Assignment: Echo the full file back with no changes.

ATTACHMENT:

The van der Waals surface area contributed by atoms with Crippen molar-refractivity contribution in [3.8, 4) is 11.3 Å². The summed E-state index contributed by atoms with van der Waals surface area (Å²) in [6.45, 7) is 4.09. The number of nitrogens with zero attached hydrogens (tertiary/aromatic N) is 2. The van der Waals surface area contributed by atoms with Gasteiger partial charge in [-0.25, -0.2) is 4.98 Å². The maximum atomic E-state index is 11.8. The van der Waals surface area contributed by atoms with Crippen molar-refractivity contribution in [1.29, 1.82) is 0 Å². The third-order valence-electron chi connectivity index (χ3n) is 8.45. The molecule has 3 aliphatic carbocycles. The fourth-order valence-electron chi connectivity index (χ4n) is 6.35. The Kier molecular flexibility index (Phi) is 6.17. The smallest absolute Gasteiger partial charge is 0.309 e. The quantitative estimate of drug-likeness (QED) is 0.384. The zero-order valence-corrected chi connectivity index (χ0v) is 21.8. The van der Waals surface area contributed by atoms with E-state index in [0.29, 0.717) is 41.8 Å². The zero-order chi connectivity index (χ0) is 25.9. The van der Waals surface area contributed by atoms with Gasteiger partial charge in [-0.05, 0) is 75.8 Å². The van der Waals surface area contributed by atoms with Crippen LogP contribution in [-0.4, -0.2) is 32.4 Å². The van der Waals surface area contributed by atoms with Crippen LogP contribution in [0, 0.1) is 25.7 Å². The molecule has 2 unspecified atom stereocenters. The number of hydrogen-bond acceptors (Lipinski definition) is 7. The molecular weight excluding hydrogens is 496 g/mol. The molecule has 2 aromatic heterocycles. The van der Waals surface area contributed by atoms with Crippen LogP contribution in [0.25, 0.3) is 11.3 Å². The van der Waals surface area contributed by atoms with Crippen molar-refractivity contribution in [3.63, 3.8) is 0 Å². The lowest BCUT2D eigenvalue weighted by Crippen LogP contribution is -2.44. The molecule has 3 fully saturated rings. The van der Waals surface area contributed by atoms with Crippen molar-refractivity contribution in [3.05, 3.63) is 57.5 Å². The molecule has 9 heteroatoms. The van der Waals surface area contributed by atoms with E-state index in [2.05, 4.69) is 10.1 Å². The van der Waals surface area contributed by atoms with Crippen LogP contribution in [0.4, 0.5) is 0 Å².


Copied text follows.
The van der Waals surface area contributed by atoms with Crippen molar-refractivity contribution in [3.8, 4) is 11.3 Å². The summed E-state index contributed by atoms with van der Waals surface area (Å²) in [6.45, 7) is 4.09. The number of nitrogens with zero attached hydrogens (tertiary/aromatic N) is 2. The van der Waals surface area contributed by atoms with Gasteiger partial charge in [-0.25, -0.2) is 4.98 Å². The maximum atomic E-state index is 11.8. The van der Waals surface area contributed by atoms with Crippen molar-refractivity contribution in [1.29, 1.82) is 0 Å². The third-order valence-electron chi connectivity index (χ3n) is 8.45. The molecule has 3 aliphatic carbocycles. The fourth-order valence-electron chi connectivity index (χ4n) is 6.35. The Kier molecular flexibility index (Phi) is 6.17. The smallest absolute Gasteiger partial charge is 0.309 e. The quantitative estimate of drug-likeness (QED) is 0.384. The zero-order valence-corrected chi connectivity index (χ0v) is 21.8. The van der Waals surface area contributed by atoms with E-state index in [0.29, 0.717) is 41.8 Å². The zero-order chi connectivity index (χ0) is 25.9. The van der Waals surface area contributed by atoms with Gasteiger partial charge in [-0.05, 0) is 75.8 Å². The van der Waals surface area contributed by atoms with Crippen LogP contribution in [-0.4, -0.2) is 32.4 Å². The van der Waals surface area contributed by atoms with Crippen LogP contribution in [0, 0.1) is 25.7 Å². The molecule has 2 unspecified atom stereocenters. The number of hydrogen-bond acceptors (Lipinski definition) is 7. The molecular weight excluding hydrogens is 496 g/mol. The molecule has 2 aromatic heterocycles. The van der Waals surface area contributed by atoms with Crippen LogP contribution in [0.25, 0.3) is 11.3 Å². The van der Waals surface area contributed by atoms with Crippen molar-refractivity contribution in [3.63, 3.8) is 0 Å². The lowest BCUT2D eigenvalue weighted by Crippen LogP contribution is -2.44. The molecule has 3 fully saturated rings. The van der Waals surface area contributed by atoms with Crippen molar-refractivity contribution in [3.05, 3.63) is 57.5 Å². The molecule has 9 heteroatoms. The van der Waals surface area contributed by atoms with E-state index in [2.05, 4.69) is 10.1 Å². The van der Waals surface area contributed by atoms with Crippen LogP contribution in [0.4, 0.5) is 0 Å².